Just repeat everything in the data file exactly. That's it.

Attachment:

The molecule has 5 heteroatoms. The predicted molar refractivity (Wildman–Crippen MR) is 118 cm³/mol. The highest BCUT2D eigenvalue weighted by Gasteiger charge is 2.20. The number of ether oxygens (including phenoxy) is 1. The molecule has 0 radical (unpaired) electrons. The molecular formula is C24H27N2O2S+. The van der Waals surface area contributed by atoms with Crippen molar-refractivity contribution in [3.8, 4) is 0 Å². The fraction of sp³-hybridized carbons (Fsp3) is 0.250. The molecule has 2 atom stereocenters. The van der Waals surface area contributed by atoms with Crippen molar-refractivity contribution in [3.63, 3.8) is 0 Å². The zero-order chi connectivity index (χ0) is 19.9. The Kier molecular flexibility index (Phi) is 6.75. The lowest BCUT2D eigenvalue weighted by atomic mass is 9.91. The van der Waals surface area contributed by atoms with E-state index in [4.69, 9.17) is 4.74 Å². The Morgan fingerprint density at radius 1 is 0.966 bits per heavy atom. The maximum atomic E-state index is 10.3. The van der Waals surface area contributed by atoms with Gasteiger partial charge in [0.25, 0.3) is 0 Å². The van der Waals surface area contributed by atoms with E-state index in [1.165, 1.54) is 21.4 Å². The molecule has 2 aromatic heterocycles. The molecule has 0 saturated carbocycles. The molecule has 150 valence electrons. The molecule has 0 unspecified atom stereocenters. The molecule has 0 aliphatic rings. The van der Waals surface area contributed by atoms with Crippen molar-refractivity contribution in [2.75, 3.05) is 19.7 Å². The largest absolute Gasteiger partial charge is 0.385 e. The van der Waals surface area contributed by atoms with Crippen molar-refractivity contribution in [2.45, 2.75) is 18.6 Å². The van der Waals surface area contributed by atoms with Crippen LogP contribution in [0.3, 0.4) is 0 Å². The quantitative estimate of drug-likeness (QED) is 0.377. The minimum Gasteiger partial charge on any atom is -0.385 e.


The molecule has 5 heteroatoms. The predicted molar refractivity (Wildman–Crippen MR) is 118 cm³/mol. The highest BCUT2D eigenvalue weighted by Gasteiger charge is 2.20. The number of ether oxygens (including phenoxy) is 1. The molecule has 0 radical (unpaired) electrons. The molecular formula is C24H27N2O2S+. The van der Waals surface area contributed by atoms with Crippen molar-refractivity contribution in [3.8, 4) is 0 Å². The fraction of sp³-hybridized carbons (Fsp3) is 0.250. The molecule has 2 atom stereocenters. The van der Waals surface area contributed by atoms with Crippen molar-refractivity contribution in [3.63, 3.8) is 0 Å². The zero-order chi connectivity index (χ0) is 19.9. The Kier molecular flexibility index (Phi) is 6.75. The lowest BCUT2D eigenvalue weighted by atomic mass is 9.91. The van der Waals surface area contributed by atoms with E-state index in [4.69, 9.17) is 4.74 Å². The Morgan fingerprint density at radius 1 is 0.966 bits per heavy atom. The maximum atomic E-state index is 10.3. The van der Waals surface area contributed by atoms with Gasteiger partial charge in [0.25, 0.3) is 0 Å². The van der Waals surface area contributed by atoms with E-state index in [1.165, 1.54) is 21.4 Å². The molecule has 2 aromatic heterocycles. The molecule has 0 saturated carbocycles. The molecule has 150 valence electrons. The molecule has 0 unspecified atom stereocenters. The molecule has 0 aliphatic rings. The van der Waals surface area contributed by atoms with Crippen molar-refractivity contribution in [2.75, 3.05) is 19.7 Å². The largest absolute Gasteiger partial charge is 0.385 e. The van der Waals surface area contributed by atoms with Crippen molar-refractivity contribution in [2.45, 2.75) is 18.6 Å². The van der Waals surface area contributed by atoms with Crippen LogP contribution in [0.3, 0.4) is 0 Å². The quantitative estimate of drug-likeness (QED) is 0.377. The minimum Gasteiger partial charge on any atom is -0.385 e.